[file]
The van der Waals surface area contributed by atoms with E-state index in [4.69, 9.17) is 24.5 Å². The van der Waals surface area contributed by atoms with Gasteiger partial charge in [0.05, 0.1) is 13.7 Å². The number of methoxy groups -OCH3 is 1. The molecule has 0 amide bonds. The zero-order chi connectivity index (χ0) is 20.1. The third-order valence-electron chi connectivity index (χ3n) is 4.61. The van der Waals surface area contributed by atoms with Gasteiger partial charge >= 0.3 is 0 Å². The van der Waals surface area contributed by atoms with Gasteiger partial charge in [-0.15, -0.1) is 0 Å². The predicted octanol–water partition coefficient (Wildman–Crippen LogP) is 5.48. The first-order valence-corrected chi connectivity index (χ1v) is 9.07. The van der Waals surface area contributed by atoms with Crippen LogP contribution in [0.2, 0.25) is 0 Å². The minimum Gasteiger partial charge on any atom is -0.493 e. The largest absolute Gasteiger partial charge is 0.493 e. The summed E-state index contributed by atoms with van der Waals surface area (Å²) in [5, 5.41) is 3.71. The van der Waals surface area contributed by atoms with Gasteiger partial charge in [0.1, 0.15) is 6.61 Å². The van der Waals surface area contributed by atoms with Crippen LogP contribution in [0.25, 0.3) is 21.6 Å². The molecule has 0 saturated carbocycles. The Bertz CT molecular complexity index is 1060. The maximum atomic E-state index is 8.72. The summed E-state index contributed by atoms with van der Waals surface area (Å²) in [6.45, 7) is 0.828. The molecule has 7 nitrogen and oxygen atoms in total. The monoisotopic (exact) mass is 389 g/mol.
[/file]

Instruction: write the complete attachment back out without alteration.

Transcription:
The van der Waals surface area contributed by atoms with E-state index in [4.69, 9.17) is 24.5 Å². The van der Waals surface area contributed by atoms with Gasteiger partial charge in [0.05, 0.1) is 13.7 Å². The number of methoxy groups -OCH3 is 1. The molecule has 0 amide bonds. The zero-order chi connectivity index (χ0) is 20.1. The third-order valence-electron chi connectivity index (χ3n) is 4.61. The van der Waals surface area contributed by atoms with Gasteiger partial charge >= 0.3 is 0 Å². The van der Waals surface area contributed by atoms with Gasteiger partial charge in [-0.15, -0.1) is 0 Å². The predicted octanol–water partition coefficient (Wildman–Crippen LogP) is 5.48. The first-order valence-corrected chi connectivity index (χ1v) is 9.07. The van der Waals surface area contributed by atoms with Crippen LogP contribution in [0.2, 0.25) is 0 Å². The minimum Gasteiger partial charge on any atom is -0.493 e. The largest absolute Gasteiger partial charge is 0.493 e. The summed E-state index contributed by atoms with van der Waals surface area (Å²) in [5, 5.41) is 3.71. The van der Waals surface area contributed by atoms with Gasteiger partial charge in [0.1, 0.15) is 6.61 Å². The van der Waals surface area contributed by atoms with Crippen LogP contribution in [0.25, 0.3) is 21.6 Å². The molecule has 0 saturated carbocycles. The Bertz CT molecular complexity index is 1060. The maximum atomic E-state index is 8.72. The summed E-state index contributed by atoms with van der Waals surface area (Å²) in [6.45, 7) is 0.828. The molecule has 7 nitrogen and oxygen atoms in total. The monoisotopic (exact) mass is 389 g/mol.